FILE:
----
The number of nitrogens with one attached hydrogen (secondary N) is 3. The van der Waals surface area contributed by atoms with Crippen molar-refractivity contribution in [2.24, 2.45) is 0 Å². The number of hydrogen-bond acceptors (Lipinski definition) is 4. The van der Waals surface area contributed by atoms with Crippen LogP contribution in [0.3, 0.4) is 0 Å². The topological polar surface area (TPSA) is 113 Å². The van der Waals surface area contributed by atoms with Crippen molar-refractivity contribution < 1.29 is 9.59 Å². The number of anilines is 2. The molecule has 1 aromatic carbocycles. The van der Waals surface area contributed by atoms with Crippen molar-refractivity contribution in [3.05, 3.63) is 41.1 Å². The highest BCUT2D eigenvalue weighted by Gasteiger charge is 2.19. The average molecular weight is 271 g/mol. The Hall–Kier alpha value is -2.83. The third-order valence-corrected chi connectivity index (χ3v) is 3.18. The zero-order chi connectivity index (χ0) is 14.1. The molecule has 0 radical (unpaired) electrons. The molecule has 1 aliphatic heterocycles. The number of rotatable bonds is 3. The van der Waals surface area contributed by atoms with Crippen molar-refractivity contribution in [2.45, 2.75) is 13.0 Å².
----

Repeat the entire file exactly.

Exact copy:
The number of nitrogens with one attached hydrogen (secondary N) is 3. The van der Waals surface area contributed by atoms with Crippen molar-refractivity contribution in [2.24, 2.45) is 0 Å². The number of hydrogen-bond acceptors (Lipinski definition) is 4. The van der Waals surface area contributed by atoms with Crippen LogP contribution in [0.3, 0.4) is 0 Å². The topological polar surface area (TPSA) is 113 Å². The van der Waals surface area contributed by atoms with Crippen molar-refractivity contribution < 1.29 is 9.59 Å². The number of anilines is 2. The molecule has 1 aromatic carbocycles. The van der Waals surface area contributed by atoms with Crippen molar-refractivity contribution in [3.05, 3.63) is 41.1 Å². The highest BCUT2D eigenvalue weighted by Gasteiger charge is 2.19. The average molecular weight is 271 g/mol. The Hall–Kier alpha value is -2.83. The third-order valence-corrected chi connectivity index (χ3v) is 3.18. The zero-order chi connectivity index (χ0) is 14.1. The molecule has 0 radical (unpaired) electrons. The molecule has 1 aliphatic heterocycles. The number of rotatable bonds is 3. The van der Waals surface area contributed by atoms with Crippen molar-refractivity contribution in [2.45, 2.75) is 13.0 Å².